Unequal Emissions: Wealth Disparities in Britain’s Transport Sector and the Path to Decarbonization

In a recent report by the Institute for Public Policy Research (IPPR), stark disparities in transport-related greenhouse gas emissions among different income groups in Britain have been unveiled. The analysis highlights a significant correlation between income levels and transport emissions, underscoring the role of the wealthiest individuals in exacerbating the climate crisis.

The data reveal that the richest 0.1% of the British population emit 12 times more greenhouse gases from transport than the average person and 22 times more than low earners. These findings indicate that a small fraction of the population is responsible for a disproportionate share of transport emissions, with the top 10% of emitters accounting for 42% of all transport-related emissions in the country.

Income and mobility are directly linked, with individuals earning over £100,000 annually travelling at least twice the distance of those earning below £30,000. This increased mobility translates into higher emissions, contributing significantly to the overall carbon footprint of the transport sector.

Additional findings from the report include:

  • Gender Disparities: Men are more likely to be high emitters than women, travelling greater distances by both car and plane.
  • Socioeconomic Inequalities: Residents of deprived neighbourhoods travel less and have lower emissions compared to those from affluent areas.
  • Disability and Travel: People with disabilities travel significantly less, resulting in lower emissions.
  • Ethnic Disparities: Individuals from non-white British ethnic backgrounds travel less and emit fewer greenhouse gases.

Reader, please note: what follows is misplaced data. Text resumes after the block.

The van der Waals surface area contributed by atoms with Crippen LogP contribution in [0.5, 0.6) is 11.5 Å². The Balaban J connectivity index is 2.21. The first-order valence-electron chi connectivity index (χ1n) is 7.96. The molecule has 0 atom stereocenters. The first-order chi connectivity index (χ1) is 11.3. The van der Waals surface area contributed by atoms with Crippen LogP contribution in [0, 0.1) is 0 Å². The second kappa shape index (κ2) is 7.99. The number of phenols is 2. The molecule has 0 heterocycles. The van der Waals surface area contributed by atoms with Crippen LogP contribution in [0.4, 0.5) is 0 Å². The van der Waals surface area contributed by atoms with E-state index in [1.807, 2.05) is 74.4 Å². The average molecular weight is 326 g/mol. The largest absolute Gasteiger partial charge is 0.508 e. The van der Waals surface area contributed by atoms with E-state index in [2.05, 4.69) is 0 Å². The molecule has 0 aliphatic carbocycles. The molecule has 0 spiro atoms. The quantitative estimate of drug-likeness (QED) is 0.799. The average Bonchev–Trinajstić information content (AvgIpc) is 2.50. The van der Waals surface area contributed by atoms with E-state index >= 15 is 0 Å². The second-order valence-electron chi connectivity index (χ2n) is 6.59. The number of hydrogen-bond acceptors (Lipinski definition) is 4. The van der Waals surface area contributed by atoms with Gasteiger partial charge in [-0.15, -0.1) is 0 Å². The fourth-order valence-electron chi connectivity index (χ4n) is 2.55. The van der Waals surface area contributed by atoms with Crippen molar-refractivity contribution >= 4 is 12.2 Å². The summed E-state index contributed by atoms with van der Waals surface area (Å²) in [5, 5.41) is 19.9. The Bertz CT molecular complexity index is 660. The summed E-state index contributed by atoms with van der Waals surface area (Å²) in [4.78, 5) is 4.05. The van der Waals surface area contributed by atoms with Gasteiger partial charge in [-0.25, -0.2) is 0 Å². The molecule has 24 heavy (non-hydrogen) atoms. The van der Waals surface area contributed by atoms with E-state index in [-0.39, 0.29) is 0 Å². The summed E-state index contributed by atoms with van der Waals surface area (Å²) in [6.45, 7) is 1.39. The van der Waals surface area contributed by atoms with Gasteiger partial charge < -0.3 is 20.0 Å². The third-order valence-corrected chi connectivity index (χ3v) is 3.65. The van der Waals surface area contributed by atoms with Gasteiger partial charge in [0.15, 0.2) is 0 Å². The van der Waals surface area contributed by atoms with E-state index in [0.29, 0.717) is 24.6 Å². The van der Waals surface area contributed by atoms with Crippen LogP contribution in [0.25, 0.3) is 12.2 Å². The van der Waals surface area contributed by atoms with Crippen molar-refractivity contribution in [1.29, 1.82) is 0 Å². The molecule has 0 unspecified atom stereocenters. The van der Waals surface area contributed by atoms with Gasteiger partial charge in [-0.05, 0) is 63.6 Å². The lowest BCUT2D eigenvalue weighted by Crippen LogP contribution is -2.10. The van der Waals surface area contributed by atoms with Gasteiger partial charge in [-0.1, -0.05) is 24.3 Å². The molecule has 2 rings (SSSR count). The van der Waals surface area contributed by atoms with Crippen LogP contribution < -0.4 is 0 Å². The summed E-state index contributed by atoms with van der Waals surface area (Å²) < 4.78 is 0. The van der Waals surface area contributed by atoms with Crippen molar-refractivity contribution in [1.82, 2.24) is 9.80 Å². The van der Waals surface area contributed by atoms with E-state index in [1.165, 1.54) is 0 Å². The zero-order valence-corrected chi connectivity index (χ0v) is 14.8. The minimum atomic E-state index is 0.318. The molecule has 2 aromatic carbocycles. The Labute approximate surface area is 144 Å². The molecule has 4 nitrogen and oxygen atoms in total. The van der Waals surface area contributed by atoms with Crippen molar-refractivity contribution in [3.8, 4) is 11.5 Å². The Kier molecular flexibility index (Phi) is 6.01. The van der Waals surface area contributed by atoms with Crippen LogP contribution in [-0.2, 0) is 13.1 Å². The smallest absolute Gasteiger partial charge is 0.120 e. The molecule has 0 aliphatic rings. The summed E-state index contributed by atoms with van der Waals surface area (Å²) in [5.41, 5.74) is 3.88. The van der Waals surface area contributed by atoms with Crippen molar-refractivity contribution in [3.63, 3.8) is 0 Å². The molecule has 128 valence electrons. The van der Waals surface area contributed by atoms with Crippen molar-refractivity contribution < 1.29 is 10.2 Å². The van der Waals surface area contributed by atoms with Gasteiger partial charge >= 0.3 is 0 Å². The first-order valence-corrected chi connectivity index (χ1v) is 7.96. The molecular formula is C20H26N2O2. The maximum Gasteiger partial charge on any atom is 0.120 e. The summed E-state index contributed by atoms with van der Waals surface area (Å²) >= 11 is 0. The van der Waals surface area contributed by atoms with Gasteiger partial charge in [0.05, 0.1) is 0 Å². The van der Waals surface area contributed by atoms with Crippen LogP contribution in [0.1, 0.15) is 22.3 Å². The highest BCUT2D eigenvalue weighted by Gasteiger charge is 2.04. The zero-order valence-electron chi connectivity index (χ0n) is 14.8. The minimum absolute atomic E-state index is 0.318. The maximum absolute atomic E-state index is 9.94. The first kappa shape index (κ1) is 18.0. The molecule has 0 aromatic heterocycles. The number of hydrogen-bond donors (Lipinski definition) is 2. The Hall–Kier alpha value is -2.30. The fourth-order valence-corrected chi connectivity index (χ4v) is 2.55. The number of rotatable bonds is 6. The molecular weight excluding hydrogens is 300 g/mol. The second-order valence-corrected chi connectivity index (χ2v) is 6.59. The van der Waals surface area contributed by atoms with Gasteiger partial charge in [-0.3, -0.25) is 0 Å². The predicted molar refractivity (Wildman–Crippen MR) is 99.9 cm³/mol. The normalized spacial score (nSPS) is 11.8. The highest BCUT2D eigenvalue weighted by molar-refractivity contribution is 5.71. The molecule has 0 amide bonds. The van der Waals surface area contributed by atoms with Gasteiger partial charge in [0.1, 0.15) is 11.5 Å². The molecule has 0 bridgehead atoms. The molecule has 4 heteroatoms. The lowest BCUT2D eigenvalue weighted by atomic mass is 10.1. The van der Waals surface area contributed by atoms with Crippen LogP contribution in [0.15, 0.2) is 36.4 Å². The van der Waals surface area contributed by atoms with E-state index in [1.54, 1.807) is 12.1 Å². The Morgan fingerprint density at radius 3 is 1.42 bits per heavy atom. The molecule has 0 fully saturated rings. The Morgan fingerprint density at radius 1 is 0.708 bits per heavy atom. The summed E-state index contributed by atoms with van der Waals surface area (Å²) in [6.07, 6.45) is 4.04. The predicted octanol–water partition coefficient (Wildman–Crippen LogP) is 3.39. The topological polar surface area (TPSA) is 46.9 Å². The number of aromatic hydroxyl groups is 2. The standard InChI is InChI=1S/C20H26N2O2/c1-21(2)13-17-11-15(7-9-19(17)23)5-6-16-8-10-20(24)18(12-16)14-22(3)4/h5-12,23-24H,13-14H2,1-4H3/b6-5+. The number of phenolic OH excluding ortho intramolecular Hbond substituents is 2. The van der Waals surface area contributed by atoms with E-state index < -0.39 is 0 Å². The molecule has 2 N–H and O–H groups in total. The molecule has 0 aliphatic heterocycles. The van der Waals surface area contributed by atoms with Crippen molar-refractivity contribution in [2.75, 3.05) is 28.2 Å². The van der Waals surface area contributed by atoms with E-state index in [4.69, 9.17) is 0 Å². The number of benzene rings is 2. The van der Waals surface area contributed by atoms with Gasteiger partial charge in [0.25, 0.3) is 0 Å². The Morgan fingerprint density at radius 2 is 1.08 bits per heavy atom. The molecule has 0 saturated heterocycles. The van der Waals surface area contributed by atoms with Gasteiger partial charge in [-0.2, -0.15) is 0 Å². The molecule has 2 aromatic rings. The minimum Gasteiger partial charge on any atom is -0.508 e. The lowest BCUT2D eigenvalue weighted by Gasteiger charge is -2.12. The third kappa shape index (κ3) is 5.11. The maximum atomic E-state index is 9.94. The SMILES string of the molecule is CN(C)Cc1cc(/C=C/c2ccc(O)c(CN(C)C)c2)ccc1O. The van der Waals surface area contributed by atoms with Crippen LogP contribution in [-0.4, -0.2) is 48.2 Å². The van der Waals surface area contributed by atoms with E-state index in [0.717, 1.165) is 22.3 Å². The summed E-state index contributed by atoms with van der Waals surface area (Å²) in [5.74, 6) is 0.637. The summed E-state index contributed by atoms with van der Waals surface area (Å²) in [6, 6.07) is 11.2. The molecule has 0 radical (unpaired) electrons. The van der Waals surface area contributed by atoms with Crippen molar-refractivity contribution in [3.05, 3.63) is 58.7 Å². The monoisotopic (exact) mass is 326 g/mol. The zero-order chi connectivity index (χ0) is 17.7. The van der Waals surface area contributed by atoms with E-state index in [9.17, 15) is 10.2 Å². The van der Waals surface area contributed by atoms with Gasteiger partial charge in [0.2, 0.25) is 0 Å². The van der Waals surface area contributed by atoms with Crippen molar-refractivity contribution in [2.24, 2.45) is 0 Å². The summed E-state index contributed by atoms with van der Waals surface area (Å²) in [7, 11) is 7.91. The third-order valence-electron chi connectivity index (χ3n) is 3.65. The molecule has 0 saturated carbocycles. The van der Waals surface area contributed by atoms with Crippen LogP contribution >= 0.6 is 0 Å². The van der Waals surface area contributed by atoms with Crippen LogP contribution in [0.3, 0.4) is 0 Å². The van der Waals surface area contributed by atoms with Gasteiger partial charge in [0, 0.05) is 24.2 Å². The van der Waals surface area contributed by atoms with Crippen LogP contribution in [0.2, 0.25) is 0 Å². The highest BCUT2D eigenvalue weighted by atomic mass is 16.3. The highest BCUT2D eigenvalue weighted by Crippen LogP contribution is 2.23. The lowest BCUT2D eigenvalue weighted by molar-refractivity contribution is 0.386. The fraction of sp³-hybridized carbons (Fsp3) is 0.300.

• Age Factors: The highest emissions from private transport are seen in individuals aged 35 to 64.

The UK’s progress in reducing transport emissions over the past three decades has been limited, with the transport sector now being the largest emitter in the country. To address this, the IPPR report recommends several policy measures aimed at decarbonising transport while ensuring fairness and inclusivity in the transition to sustainable mobility.

Key recommendations include:

  1. Taxation: Introducing new taxes on private jets, increasing air passenger duty, and implementing a kerosene tax.
  2. Public Transport Reforms: Lifting the ban on municipal bus fleets, facilitating bus franchising, and enabling local partnerships in running the rail network.
  3. Electric Vehicles: Reinstating the 2030 ban on new internal combustion engine vehicle purchases and aligning the Zero Emission Vehicle mandate accordingly.

Dr. Maya Singer Hobbs, a senior research fellow at IPPR, emphasises the dual objective of reducing emissions and addressing social inequalities: “Our transport system both reflects and contributes to social inequalities. Reducing emissions can actually tackle some of that injustice if done fairly. But while not everyone needs to make the same changes, those who are financially best off need to do the most.”

Stephen Frost, principal research fellow at IPPR, calls for an urgent and equitable approach to achieving net zero: “By putting people at the heart of our approach to reducing Britain’s climate impacts we demonstrate both who is best placed to cut their emissions at the pace needed and how doing so can help tackle the underlying unfairness in who the transport system currently works for. Now is not the time to slow down our efforts to reach net zero, doing so just fuels existing transport inequalities. The next UK government must step up the pace by delivering a credible, fair and people-focused plan for more sustainable travel.”

In conclusion, the IPPR report provides a comprehensive analysis of the inequalities in transport emissions and offers actionable recommendations for policymakers. It underscores the necessity of a fair and inclusive approach to decarbonising the transport sector, ensuring that those with the greatest impact on emissions bear the responsibility for the transition to a sustainable future.